Londolozi is peppered with waterholes, most of which are dry at this time of year. The herds of elephant move great distances and will regularly stop to drink and wallow. It was an exciting moment when we drove around the corner to find thirty elephant all drinking from the same pan.
Hyenas sadly have a poor reputation amongst many of our visitors, due in part to Disney’s feature film the Lion King, in which they were portrayed as the villains. But when those same visitors visit a hyena den their opinions transform into something very different. On this day there were four adults and seven cubs all soaking up the early morning sunshine. They have an incredibly interesting and intricate social organisation and with a number of active den sites on Londolozi we’re fortunate to have such stable and regular sightings.
A herd of approximately twenty elephants came running through the morning mist and they were clearly agitated. Bull elephants are normally to blame as they can place the breeding herds under a fair amount of stress when they are in musth. Sure enough, three of them were in hot pursuit. This one stopped briefly on his way past before shooting off after his comrades.
No impala wants to be left behind. When the herd decide to move they often go one at a time. In this particular case, there were fifty of them running across a narrow riverbed where danger often lurks. They were running one by one and taking the same line, giving us ample time to grapple with our camera settings.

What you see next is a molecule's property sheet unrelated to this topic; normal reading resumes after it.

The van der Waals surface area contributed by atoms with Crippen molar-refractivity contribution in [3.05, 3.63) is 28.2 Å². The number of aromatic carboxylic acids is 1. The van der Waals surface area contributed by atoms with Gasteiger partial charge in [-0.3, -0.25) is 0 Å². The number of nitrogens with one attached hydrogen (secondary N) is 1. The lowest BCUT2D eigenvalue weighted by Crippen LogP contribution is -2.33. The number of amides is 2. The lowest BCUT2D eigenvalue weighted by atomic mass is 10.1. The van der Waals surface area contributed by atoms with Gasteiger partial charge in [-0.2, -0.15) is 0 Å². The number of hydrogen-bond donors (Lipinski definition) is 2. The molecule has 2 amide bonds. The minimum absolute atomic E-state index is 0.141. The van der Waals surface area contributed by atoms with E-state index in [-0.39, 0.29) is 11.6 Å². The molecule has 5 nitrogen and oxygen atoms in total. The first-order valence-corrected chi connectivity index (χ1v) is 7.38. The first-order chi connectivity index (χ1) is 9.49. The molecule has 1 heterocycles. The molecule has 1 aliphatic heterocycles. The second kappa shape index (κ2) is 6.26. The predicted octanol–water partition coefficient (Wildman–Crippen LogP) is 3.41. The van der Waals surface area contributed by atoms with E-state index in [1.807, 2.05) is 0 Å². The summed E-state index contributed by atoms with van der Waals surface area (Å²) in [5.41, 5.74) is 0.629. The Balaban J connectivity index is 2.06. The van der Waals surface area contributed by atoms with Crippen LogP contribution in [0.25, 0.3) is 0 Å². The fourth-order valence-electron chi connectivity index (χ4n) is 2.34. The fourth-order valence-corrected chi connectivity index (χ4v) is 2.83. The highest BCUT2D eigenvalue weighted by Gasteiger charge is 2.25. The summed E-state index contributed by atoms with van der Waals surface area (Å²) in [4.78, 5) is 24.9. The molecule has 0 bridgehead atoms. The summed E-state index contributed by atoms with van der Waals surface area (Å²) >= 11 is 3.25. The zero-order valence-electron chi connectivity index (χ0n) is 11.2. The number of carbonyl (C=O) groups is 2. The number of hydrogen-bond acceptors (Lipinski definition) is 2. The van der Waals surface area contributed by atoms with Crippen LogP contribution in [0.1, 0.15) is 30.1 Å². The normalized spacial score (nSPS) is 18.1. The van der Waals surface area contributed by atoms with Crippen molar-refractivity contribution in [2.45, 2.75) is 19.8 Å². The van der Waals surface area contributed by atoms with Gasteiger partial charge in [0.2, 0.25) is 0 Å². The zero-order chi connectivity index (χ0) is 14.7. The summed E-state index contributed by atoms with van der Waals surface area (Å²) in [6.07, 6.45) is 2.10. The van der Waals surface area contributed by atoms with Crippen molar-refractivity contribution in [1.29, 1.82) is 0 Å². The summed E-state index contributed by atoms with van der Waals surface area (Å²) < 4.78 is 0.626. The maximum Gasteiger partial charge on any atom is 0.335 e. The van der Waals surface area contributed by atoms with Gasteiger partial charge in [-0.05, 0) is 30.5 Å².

Photographing down from a vehicle is not the most dramatic angle from which to approach a subject. Getting to eye-level is usually the goal, or even just below, which can be done by parking downhill from an animal or in a riverbed when they are up on the bank or on a boulder. More often than not it involves quite a bit of maneouvering with the vehicle, but fortunately when it comes to cheetahs, they are more than likely to climb up every termite mound they happen to walk by, which accomplishes the eye-level shot without any effort on the ranger’s part. Here the female cheetah and one of her cubs look towards a distant impala herd.
Dead trees with leopards in them are every photographer’s dream, so it was thrilling to have the Tamboti young female comply. Clutter in the form of branches, twigs and leaves can detract massively from a photo, just as a clean background of only sky allied with the beautiful textures of dead bark can greatly enhance it.
A bone shaking roar at close quarters is something truly to behold. The vibrations are felt running through the vehicle and the hairs on the back of your neck stand on end. This male lion, one of the magnificent Birmingham coalition, roars into the evening sky and all who hear it know that this is their territory and they are here to stay.
During the morning drive we found a young female leopard resting in a tree, warming herself up in the sunshine. We haven’t had many sightings of the Tamboti young female recently but despite the disappearance of her mother she is still around. One of the most energetic and entertaining leopards to watch, she climbed several different termite mounds shortly after, using them as a vantage point from which to scan her surroundings.
Ximpalapala crest is a grassy, dome-shaped hill dotted with Marula trees and usually covered in general game and the occasional cheetah. I often find myself stopping for a sundowner here in the hope that something will walk by and silhouette itself against the sinking sun. As we sipped our gin and tonics I reflected on a week of memorable sightings and once in a lifetime moments that are best described by this week in pictures.